Article Abstract

Single community-based institutional series of stereotactic body radiation therapy (SBRT) for treatment of liver metastases

Authors: Emily J. Anstadt, Richard Shumway, Joseph Colasanto, David Grew


Background: Stereotactic body radiation therapy (SBRT) is a safe and effective option for treatment of liver metastases. However, existing data are mostly reported by high-volume centers. There have been reports that advanced radiotherapy techniques performed at low-volume centers result in inferior outcomes. Our goal was to assess the implementation of SBRT for the treatment of liver metastases at a low-volume center by studying the efficacy and toxicity of this technology through retrospective database review at a single, community-based institution.
Methods: We performed an IRB approved patient registry study. Patients had a median age of 65, KPS of at least 70 (median 90) and primary tumor controlled. All patients underwent fiducial marker placement under CT-guidance 1–2 weeks prior to planning scans. Gross tumor volume (GTV) was delineated using contrast enhanced CT scans, as well as fusion with PET and/or MRI scans. GTV was expanded by 5 mm to create the planning target volume (PTV). Treatment was delivered by image guided stereotactic robotic radiosurgery with respiratory motion tracking. Lesions were treated with 3 fractions to a median total dose of 54 Gy. Overall survival, progression-free survival (PFS) and local failure-free survival were estimated using the Kaplan-Meier method. Log-rank statistic was used to compare local control based on GTV volume.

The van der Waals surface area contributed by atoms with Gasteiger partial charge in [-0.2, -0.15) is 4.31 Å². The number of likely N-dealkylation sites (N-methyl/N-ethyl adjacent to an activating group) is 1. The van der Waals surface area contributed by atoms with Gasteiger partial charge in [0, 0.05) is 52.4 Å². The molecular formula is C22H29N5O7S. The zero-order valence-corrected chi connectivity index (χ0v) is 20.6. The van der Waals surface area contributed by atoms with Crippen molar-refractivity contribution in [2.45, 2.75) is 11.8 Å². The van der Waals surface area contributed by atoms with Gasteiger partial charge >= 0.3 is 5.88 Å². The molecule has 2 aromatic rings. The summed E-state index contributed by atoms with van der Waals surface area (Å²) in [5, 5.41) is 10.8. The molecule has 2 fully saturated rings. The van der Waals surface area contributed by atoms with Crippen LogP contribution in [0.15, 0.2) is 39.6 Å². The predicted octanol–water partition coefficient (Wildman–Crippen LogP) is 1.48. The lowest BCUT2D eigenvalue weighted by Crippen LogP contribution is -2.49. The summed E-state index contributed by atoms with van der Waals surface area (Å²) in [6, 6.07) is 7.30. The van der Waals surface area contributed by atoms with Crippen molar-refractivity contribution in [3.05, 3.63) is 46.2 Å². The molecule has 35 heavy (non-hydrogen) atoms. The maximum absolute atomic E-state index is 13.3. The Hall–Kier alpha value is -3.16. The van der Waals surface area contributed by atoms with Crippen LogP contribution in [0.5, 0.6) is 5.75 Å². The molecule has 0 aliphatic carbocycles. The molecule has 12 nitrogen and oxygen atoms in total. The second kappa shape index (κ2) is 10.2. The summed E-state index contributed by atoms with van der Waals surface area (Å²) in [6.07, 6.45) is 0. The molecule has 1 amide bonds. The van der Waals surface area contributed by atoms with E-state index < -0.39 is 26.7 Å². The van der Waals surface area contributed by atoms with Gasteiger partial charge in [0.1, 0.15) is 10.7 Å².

Results: Between 2006 and 2016, 42 consecutively treated patients with 81 metastatic liver lesions were treated with SBRT. Median follow-up was 25 months. Major primary tumor sites were colon (n=18) and lung (n=7). Synchronous extrahepatic disease was present in 15% of the treated lesions and 46% had prior local treatment of liver metastases. The number of lesions treated concurrently ranged from 1 to 4. Lesions had a median maximum diameter of 2.5 cm (range, 0.5–9.5 cm), and a mean volume of 53 cc (range, 0.5– 363.0 cc). Kaplan-Meier estimated 1- and 2-year overall survival was 72% and 62%. Estimated 1- and 2-year progression free survival was 32% and 23%. Estimated 1- and 2-year local control was 86% and 80%. Two year local control was worse for lesions >50 cc compared to lesions ≤50 cc (62% vs. 84%, P=0.04). Toxicity occurred in 26% of treatment courses and included grade 1 (n=12) and grade 2 toxicity (n=3).
Conclusions: These results are comparable to available published data regarding the safety and efficacy of liver metastasis SBRT on trial at high volume institutions. Our findings, therefore, demonstrate the successful implementation of a liver metastasis SBRT program in the low-volume, community-hospital setting. These findings suggest that low-volume and high-volume centers are both options for liver metastasis SBRT.

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